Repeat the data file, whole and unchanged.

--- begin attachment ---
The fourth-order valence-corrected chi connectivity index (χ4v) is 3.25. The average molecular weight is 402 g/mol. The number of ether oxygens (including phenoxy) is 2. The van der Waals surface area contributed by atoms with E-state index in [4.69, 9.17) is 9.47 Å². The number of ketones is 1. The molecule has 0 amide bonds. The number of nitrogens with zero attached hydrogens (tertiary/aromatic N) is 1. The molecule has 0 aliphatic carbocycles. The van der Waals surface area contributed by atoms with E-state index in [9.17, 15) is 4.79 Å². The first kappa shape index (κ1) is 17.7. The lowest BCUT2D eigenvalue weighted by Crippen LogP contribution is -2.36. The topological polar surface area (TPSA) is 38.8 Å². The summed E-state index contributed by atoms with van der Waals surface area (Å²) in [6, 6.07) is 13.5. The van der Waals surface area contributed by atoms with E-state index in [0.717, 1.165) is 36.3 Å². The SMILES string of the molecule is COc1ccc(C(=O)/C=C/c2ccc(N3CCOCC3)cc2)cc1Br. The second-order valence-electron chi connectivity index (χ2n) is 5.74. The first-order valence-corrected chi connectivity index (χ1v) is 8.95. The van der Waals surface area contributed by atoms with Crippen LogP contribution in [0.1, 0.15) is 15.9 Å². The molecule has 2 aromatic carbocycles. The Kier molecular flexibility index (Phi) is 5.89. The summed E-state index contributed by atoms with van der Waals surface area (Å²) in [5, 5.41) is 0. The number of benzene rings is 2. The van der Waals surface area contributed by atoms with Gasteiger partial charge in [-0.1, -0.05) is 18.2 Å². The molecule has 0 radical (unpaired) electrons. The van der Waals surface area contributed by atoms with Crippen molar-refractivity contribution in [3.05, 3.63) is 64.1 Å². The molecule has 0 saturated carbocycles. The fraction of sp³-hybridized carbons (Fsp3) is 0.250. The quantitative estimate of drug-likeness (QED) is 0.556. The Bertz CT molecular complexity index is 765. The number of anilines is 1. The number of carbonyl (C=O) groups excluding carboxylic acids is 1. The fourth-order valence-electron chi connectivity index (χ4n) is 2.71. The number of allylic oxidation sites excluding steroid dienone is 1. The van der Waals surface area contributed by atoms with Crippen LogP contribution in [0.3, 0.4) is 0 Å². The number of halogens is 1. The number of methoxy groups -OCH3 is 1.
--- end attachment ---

The fourth-order valence-corrected chi connectivity index (χ4v) is 3.25. The average molecular weight is 402 g/mol. The number of ether oxygens (including phenoxy) is 2. The van der Waals surface area contributed by atoms with E-state index in [4.69, 9.17) is 9.47 Å². The number of ketones is 1. The molecule has 0 amide bonds. The number of nitrogens with zero attached hydrogens (tertiary/aromatic N) is 1. The molecule has 0 aliphatic carbocycles. The van der Waals surface area contributed by atoms with E-state index in [9.17, 15) is 4.79 Å². The first kappa shape index (κ1) is 17.7. The lowest BCUT2D eigenvalue weighted by Crippen LogP contribution is -2.36. The topological polar surface area (TPSA) is 38.8 Å². The summed E-state index contributed by atoms with van der Waals surface area (Å²) in [6, 6.07) is 13.5. The van der Waals surface area contributed by atoms with E-state index in [0.717, 1.165) is 36.3 Å². The SMILES string of the molecule is COc1ccc(C(=O)/C=C/c2ccc(N3CCOCC3)cc2)cc1Br. The second-order valence-electron chi connectivity index (χ2n) is 5.74. The first-order valence-corrected chi connectivity index (χ1v) is 8.95. The van der Waals surface area contributed by atoms with Crippen LogP contribution in [0.1, 0.15) is 15.9 Å². The molecule has 2 aromatic carbocycles. The Kier molecular flexibility index (Phi) is 5.89. The summed E-state index contributed by atoms with van der Waals surface area (Å²) in [5, 5.41) is 0. The number of benzene rings is 2. The van der Waals surface area contributed by atoms with Gasteiger partial charge in [-0.1, -0.05) is 18.2 Å². The molecule has 0 radical (unpaired) electrons. The van der Waals surface area contributed by atoms with Crippen molar-refractivity contribution in [3.05, 3.63) is 64.1 Å². The molecule has 0 saturated carbocycles. The fraction of sp³-hybridized carbons (Fsp3) is 0.250. The quantitative estimate of drug-likeness (QED) is 0.556. The Bertz CT molecular complexity index is 765. The number of anilines is 1. The number of carbonyl (C=O) groups excluding carboxylic acids is 1. The fourth-order valence-electron chi connectivity index (χ4n) is 2.71. The number of allylic oxidation sites excluding steroid dienone is 1. The van der Waals surface area contributed by atoms with Crippen LogP contribution in [0.3, 0.4) is 0 Å². The number of halogens is 1. The number of methoxy groups -OCH3 is 1.